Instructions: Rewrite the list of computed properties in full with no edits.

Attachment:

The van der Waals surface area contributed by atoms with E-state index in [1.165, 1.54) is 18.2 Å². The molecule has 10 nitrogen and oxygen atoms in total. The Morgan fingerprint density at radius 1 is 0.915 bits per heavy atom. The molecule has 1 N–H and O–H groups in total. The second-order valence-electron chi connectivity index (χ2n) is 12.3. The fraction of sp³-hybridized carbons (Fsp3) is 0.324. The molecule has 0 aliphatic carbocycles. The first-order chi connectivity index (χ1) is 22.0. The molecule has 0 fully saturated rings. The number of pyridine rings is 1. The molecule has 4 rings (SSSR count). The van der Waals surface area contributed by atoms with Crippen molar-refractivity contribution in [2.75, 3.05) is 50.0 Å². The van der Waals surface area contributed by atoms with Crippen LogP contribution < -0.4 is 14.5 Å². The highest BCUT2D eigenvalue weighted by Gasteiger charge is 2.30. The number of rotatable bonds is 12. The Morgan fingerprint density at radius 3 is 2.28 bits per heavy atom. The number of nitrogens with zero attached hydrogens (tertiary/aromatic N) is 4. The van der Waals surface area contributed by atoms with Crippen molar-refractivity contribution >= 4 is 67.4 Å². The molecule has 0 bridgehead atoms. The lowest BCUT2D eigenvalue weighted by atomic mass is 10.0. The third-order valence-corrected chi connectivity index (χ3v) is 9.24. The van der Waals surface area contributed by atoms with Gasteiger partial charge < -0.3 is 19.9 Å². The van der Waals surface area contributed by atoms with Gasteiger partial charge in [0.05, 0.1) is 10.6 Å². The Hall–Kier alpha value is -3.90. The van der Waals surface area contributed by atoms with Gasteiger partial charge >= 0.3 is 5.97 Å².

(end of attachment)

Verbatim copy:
The van der Waals surface area contributed by atoms with E-state index in [1.165, 1.54) is 18.2 Å². The molecule has 10 nitrogen and oxygen atoms in total. The Morgan fingerprint density at radius 1 is 0.915 bits per heavy atom. The molecule has 1 N–H and O–H groups in total. The second-order valence-electron chi connectivity index (χ2n) is 12.3. The fraction of sp³-hybridized carbons (Fsp3) is 0.324. The molecule has 0 aliphatic carbocycles. The first-order chi connectivity index (χ1) is 22.0. The molecule has 0 fully saturated rings. The number of pyridine rings is 1. The molecule has 4 rings (SSSR count). The van der Waals surface area contributed by atoms with Crippen molar-refractivity contribution in [2.75, 3.05) is 50.0 Å². The van der Waals surface area contributed by atoms with Crippen LogP contribution < -0.4 is 14.5 Å². The highest BCUT2D eigenvalue weighted by Gasteiger charge is 2.30. The number of rotatable bonds is 12. The Morgan fingerprint density at radius 3 is 2.28 bits per heavy atom. The number of nitrogens with zero attached hydrogens (tertiary/aromatic N) is 4. The van der Waals surface area contributed by atoms with Crippen molar-refractivity contribution >= 4 is 67.4 Å². The molecule has 0 bridgehead atoms. The lowest BCUT2D eigenvalue weighted by atomic mass is 10.0. The third-order valence-corrected chi connectivity index (χ3v) is 9.24. The van der Waals surface area contributed by atoms with Gasteiger partial charge < -0.3 is 19.9 Å². The van der Waals surface area contributed by atoms with Gasteiger partial charge in [0.05, 0.1) is 10.6 Å². The Hall–Kier alpha value is -3.90. The van der Waals surface area contributed by atoms with Gasteiger partial charge >= 0.3 is 5.97 Å².